3. The bandwagon
We assure you that appealing to the majority too much, and without thinking, will hurt your sales. Because someone else did it does not mean it is right for you and your development in sales.Need an Example?Company X offers a range of services, including app development for Healthcare and Fintechs. So, when the sales executives of the company need to find more leads for their Healthcare app development service, would it make sense for them to include the full list of their clients regardless of their specialization and industry? Of course not. Healthcare institutions are not going to be impressed by how many Fintech organizations were boosted by the company. They are looking for a vendor trusted by other health facilities like them.Only relevant use cases or business cases to the prospect’s industry may seem like a logical thing to do, but many people make the "freshman" mistake of choosing big-name brands over relevant brands when describing their clients. They believe that the scale of their operations is enough to impress their target audience. They throw in the Fortune 500s, The tech giants and others... non may resonate with their prospect. Only use relevant cases and to find out what is relevant, do your homework!
4. Reverse psychology 
Sales managers like to try the following trick by introducing their prospects to the price packages and start with the cheapest one (the price play), subtly implying that the prospects wouldn’t be able to afford the larger package. Their goal is to make their prospects take the bait and purchase the more expensive package of services to prove the sales manager wrong. It seems like a clever idea, but in reality, you are more likely to offend your B2B prospects and lose them forever. Success depends on the individual qualities of the sales rep.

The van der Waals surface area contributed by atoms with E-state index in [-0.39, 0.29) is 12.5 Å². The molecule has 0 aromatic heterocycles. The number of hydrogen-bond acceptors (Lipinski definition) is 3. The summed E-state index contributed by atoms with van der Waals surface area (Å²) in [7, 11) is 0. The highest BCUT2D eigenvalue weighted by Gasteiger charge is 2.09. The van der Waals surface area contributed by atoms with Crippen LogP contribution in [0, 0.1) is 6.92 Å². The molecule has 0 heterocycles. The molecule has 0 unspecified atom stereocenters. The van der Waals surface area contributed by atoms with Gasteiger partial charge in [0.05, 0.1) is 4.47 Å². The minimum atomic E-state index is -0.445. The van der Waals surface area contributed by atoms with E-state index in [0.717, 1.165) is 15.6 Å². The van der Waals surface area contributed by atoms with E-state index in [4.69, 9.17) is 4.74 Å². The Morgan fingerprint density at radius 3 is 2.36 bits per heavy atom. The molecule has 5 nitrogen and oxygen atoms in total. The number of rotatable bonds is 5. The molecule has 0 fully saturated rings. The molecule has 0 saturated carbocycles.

Remember this doesn’t work in B2B. Since it’s a group that makes the ultimate buying decision, there is no point in challenging them or daring them to acquire a more costly service package or even a less costly there are more influencers in the picture not just this one. By offering a cheaper version may also insult your prospect. Arrogance does not sell in B2B.You will gain more respect by cutting the conversation short if there is not buying signal or need for your service. Be mindful, be respectful and move on.
Good tricks?    
A few tips on how to shape the right approach to communication with the prospects. QQQQ and Don’t be afraid to ask questions. Don’t try to be all-knowing or pretend like you know your prospect’s business better than they do. Offer them an opportunity to talk about themselves. Socrates once said “Speak, so that I may see you,” and this saying is still relevant. The more eager your prospects are to talk about themselves, the easier it is for you to select the right pace. This helps the QQQ stage (qualify, qualify...)
Intrigue. Prospects always look for something exclusive. They hope to find more than a special price. Good service with benefits that fit them like a glove, is good. If you lay your cards down in the first email, you can lose that sense of awe and your unique value proposition won’t look as impressive as it should. Keep some details for the second call with the customer or for a separate email, but mention that you would love to show more information about the relevant pain points or a specific area. Avoid the regurgitation method by "throwing up all the information at once"...
Emotions for speaking, and for selling. B2B buyers want the facts, they want the solution, they want to be entertained (invest time in) and want to know that you understand they are important but only one part of the decision making. What they do appreciate is a sincere “Hello, how are you doing?” and a naturally flowing conversation with friendly sales executives who can balance between talking shop and being amicable, and most importantly listening!